|Reverse side of a coin issued by Caesar's assassin Brutus in the fall of 42 BC, |
with the abbreviation EID MAR (Ides of March) under a "cap of freedom" between two daggers
Today is the "Ides of March" (Latin: Idus Martii or Idus Martiae) but it is not a date limited to the month of March, although William Shakespeare's Julius Caesar has fixed that particular Ides in our culture. Shakespeare, like playwrights and filmmakers of our time, used history for his stories, and you shouldn't learn your history only from the arts.
In his play, a soothsayer makes the prophecy that Caesar needs to "Beware the Ides of March." It turns out to be true as a few idealistic Romans decide to win Rome back for the people by killing Caesar. Even his friend, Brutus, gets in on the multiple stabbings and is asked "Et tu Brute?" by the Emperor.
But that is only partially true to history. The history is actually as interesting as the fiction. For example, there was a soothsayer named Spurinna whose divination foretold (the bad omen was supposedly a bull without a heart) that had him tell Caesar to beware for the next 30 days. Like soothsayers throughout history and into today, the mysticism was mixed with some careful assessment of the real world. The 30 days would end with March 18 and Caesar was going to embark on a multi-year military campaign that would take him away from Rome, any assassination would probably occur before he left.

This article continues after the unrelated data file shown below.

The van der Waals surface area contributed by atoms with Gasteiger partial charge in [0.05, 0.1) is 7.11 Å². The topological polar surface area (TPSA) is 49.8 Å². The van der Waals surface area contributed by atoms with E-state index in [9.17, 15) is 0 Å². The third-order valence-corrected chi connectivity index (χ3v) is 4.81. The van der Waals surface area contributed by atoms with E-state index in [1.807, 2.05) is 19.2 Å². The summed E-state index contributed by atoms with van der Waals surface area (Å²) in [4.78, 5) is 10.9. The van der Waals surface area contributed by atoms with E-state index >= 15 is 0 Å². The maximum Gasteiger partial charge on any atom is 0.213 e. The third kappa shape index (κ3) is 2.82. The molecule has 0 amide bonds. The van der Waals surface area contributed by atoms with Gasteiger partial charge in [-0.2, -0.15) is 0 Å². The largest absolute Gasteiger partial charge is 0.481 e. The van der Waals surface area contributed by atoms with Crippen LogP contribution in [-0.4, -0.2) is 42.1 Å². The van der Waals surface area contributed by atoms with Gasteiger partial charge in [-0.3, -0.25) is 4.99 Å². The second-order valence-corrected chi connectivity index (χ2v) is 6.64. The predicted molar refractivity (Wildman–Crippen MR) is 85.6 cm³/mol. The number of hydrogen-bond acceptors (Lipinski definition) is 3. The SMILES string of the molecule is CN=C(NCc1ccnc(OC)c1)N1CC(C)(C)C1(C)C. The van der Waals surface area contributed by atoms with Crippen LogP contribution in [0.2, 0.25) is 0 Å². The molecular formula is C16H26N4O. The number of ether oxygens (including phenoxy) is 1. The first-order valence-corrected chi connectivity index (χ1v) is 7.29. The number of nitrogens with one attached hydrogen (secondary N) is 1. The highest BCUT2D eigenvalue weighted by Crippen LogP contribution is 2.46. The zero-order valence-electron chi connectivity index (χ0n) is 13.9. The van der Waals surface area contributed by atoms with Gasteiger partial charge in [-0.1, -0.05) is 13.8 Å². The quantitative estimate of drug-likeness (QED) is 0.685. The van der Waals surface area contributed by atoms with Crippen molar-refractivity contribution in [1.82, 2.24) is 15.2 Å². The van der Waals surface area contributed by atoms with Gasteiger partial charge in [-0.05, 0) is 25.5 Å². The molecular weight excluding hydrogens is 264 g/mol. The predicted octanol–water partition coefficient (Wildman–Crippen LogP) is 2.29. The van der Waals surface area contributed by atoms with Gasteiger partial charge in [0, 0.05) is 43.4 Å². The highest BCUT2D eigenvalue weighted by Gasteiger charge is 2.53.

|The Death of Caesar (1798) by Vincenzo Camuccini|
The ancient Romans did count the days of the month as we do - sequentially from the first through the last day. They counted back from three fixed points of the month. It varied a bit by the month, but the Nones was the 5th or 7th, the Ides (13th or 15th), and the Kalends was the first of the following month).
The Ides occurred near the midpoint, on the 13th for most months, but on the 15th for March, May, July, and October.
Being that the Roman calendar was a lunar one, the Ides were supposed to be determined by the full moon. Originally, the Ides of March would have been the first full moon of the new year.
The Roman calendar changed its form several times between the founding of Rome and the fall of the Roman Empire. The common calendar we generally use today is known as the Gregorian calendar. It is a slight refinement of the Julian calendar used after by the Romans after 46 BC.
The Ides of March would have been marked with several religious observances and became famous then and now as the date of the assassination of Julius Caesar in 44 BC. Caesar's death was a turning point in Roman history, often shown as the turn from the Roman Republic to the Roman Empire.
March (then called Martius) is the third month in the newer Julian calendar, but in the oldest Roman calendar it was the first month of the year and so it was treated as a time of new year celebrations.